FBI Closes Its Investigation Into GamerGate After Finding None of the Death Threats ‘Actionable’

  1. Home
  2. Culture Wars
By Ian Miles Cheong | 4:03 pm, January 30, 2017

After more than a year of investigation, the FBI has concluded that nothing criminal occurred during GamerGate, a months-long culture war in the gaming industry that involved death threats and revelations of horrible ethics among video game journalists.

The movement was at its height between late 2014 and late 2015. The main tangible outcome was the FTC’s implementation of new rules that require journalists and YouTubers to disclose when they receive free trips or sponsorships from entities mentioned in their articles. It was an effort to guard against what were essentially advertisements for games masquerading as unbiased reviews.

But GamerGate also involved an equally fraught battle over claims from culture critics of misogyny in the gaming world.

The FBI investigation focused on Anita Sarkeesian, creator of the site Feminist Frequency and one of the first people to say she had been harassed online for stating that women in gaming are mistreated. Brianna Wu, who created her career by complaining about GamerGate, said she also received death threats via email and over the phone.

There is no mention in the report of Zoe Quinn, who some say was the catalyst for GamerGate after it was revealed that a gaming writer had given her favorable coverage without disclosing his personal relationship with her. Quinn and Sarkeesian at one point were minor celebrities, and went to the UN to talk about online harassment.

The FBI investigated a shooting threat against Sarkeesian at Utah State University, where she was planning to give a talk. USU, state and federal law enforcement determined that it was not a credible threat, and no links were ever established to GamerGate despite press coverage that the movement was involved.

During its investigation, the FBI spoke to one underage individual who had been sending threatening e-mails to one of the women and warned him or her to stop. The individual promised to do so, and the FBI declined to prosecute that person.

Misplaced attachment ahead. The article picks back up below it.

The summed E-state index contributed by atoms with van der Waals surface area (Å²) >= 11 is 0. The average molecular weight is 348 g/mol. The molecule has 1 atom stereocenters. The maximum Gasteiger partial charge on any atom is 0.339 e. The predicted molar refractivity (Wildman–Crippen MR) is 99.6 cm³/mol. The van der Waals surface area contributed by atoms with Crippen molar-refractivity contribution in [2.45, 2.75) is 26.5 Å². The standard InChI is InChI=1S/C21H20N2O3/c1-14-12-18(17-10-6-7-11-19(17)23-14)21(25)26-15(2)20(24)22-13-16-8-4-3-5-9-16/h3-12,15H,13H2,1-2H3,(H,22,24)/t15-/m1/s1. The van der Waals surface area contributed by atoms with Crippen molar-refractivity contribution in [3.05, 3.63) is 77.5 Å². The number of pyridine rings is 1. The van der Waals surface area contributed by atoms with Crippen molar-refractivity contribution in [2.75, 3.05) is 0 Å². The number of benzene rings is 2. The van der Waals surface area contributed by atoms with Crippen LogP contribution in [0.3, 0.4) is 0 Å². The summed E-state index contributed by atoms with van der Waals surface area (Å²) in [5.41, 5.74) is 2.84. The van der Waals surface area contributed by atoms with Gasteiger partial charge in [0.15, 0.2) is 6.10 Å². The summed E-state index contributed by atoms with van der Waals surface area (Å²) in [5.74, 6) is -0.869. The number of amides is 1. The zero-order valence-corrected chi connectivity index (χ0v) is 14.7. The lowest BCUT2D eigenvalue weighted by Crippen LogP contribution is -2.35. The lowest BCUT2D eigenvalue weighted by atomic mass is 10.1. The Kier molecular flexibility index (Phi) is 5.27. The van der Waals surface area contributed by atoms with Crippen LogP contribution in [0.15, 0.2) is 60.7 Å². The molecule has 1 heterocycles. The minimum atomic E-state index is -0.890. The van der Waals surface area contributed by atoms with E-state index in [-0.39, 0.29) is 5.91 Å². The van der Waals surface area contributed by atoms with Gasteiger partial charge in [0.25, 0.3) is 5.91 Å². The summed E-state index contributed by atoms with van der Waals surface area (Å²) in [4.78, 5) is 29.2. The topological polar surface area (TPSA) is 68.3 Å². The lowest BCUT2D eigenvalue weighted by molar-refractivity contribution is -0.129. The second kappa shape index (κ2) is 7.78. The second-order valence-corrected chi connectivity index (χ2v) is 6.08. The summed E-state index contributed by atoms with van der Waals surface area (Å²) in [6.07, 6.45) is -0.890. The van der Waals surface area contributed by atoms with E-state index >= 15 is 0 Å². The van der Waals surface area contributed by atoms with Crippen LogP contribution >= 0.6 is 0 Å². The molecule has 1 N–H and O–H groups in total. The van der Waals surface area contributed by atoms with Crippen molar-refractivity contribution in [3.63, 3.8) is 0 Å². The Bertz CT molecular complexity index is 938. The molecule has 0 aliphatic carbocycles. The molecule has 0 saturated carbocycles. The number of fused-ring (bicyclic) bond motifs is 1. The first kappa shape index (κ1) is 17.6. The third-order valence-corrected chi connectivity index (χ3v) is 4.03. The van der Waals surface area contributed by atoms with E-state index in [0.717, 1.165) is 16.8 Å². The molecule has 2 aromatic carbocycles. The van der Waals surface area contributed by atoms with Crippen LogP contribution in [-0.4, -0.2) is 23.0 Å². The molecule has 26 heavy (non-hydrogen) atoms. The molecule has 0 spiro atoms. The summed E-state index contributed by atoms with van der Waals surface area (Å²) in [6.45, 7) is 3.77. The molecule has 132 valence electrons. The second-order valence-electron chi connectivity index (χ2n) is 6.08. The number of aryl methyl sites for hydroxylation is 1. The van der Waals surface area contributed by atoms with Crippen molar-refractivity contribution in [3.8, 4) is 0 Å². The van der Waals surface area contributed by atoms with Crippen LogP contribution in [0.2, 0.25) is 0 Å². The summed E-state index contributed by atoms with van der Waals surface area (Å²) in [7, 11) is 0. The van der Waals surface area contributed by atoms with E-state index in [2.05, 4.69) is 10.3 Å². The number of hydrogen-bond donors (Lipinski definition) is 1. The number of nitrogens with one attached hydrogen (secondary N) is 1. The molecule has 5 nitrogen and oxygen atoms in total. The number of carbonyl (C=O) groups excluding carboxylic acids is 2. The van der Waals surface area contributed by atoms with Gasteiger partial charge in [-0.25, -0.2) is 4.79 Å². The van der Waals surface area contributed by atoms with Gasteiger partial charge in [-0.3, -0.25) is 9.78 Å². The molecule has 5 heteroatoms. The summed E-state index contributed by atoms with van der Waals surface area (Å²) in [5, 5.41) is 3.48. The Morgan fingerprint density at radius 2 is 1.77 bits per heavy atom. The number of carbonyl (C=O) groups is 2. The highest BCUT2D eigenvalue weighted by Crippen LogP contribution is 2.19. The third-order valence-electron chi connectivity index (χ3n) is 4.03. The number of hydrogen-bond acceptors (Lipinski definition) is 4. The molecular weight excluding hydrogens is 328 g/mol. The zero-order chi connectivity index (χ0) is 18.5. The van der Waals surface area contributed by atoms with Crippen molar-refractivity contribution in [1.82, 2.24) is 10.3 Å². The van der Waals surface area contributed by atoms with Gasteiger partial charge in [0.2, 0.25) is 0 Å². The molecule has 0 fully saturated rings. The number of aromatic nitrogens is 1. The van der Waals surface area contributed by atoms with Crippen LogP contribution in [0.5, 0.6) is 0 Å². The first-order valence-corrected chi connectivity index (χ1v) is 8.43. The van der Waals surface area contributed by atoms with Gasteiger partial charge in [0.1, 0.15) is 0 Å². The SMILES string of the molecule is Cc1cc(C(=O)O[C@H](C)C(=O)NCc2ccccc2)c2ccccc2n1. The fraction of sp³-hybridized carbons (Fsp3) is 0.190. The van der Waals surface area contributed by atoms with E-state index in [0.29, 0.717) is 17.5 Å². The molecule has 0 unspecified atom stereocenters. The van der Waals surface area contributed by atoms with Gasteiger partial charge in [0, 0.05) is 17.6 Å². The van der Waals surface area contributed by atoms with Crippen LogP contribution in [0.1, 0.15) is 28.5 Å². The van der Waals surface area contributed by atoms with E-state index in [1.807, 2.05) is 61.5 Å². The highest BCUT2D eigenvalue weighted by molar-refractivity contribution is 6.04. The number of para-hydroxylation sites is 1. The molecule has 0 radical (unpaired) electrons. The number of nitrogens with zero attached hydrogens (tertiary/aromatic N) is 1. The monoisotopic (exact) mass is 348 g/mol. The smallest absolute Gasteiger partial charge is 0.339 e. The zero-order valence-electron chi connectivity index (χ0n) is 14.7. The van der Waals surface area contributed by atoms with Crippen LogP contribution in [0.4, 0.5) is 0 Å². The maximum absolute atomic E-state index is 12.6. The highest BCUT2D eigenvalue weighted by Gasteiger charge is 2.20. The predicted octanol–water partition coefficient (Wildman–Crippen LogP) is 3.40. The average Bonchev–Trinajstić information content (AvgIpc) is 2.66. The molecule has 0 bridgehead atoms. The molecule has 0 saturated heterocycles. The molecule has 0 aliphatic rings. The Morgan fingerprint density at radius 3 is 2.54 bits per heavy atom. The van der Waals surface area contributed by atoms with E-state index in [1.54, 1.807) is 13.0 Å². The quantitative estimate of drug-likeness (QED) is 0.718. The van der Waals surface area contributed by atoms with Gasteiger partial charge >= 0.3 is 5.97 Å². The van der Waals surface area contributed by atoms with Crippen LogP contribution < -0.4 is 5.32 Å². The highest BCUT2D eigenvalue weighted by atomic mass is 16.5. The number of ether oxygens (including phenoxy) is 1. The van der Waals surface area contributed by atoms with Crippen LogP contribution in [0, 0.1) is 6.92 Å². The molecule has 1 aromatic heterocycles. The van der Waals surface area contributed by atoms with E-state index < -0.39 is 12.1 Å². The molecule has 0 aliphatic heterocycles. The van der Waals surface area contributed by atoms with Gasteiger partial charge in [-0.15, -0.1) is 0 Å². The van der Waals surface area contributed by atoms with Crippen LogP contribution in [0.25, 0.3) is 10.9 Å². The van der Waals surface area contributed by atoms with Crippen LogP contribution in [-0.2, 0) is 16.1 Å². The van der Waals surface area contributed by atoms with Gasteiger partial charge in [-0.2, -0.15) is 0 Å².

Investigators also looked at cases where SWAT teams were called out to the home of an unnamed person involved in GamerGate but were unable to find any actionable leads.

In many instances of threats, the FBI determined that the individuals responsible were either unrelated to the GamerGate movement or were using it to inflame the escalating culture war between social justice warriors and gamers.

A popular YouTuber and GamerGate supporter, Daniel “MrRepzion” Sulzbach, was visited by the FBI after a troll signed his name in a fake threat. A comedian named Jan Rankowski challenged Brianna Wu to a street race under his online persona “Jace Connors.”

Ultimately, the FBI was unable to “identify any subjects or actionable leads” and closed the case.

Wu, who is now running for congress, bemoaned the lack of action from the FBI and promised to take the investigators to task. “All this report does for me is show how little the FBI cared about the investigation. I’m fairly livid. Assuming I win my race for Congress, the FBI can definitely expect me to request a meeting in my office about this appalling failure,” she said in an interview.

The fact that the FBI opened an investigation based on her claims and drafted a 178- page report would appear to be proof that they did take Wu’s claims seriously.

Ian Miles Cheong is a journalist and outspoken media critic. You can reach him through social media at @stillgray on Twitter and on Facebook.

Advertisement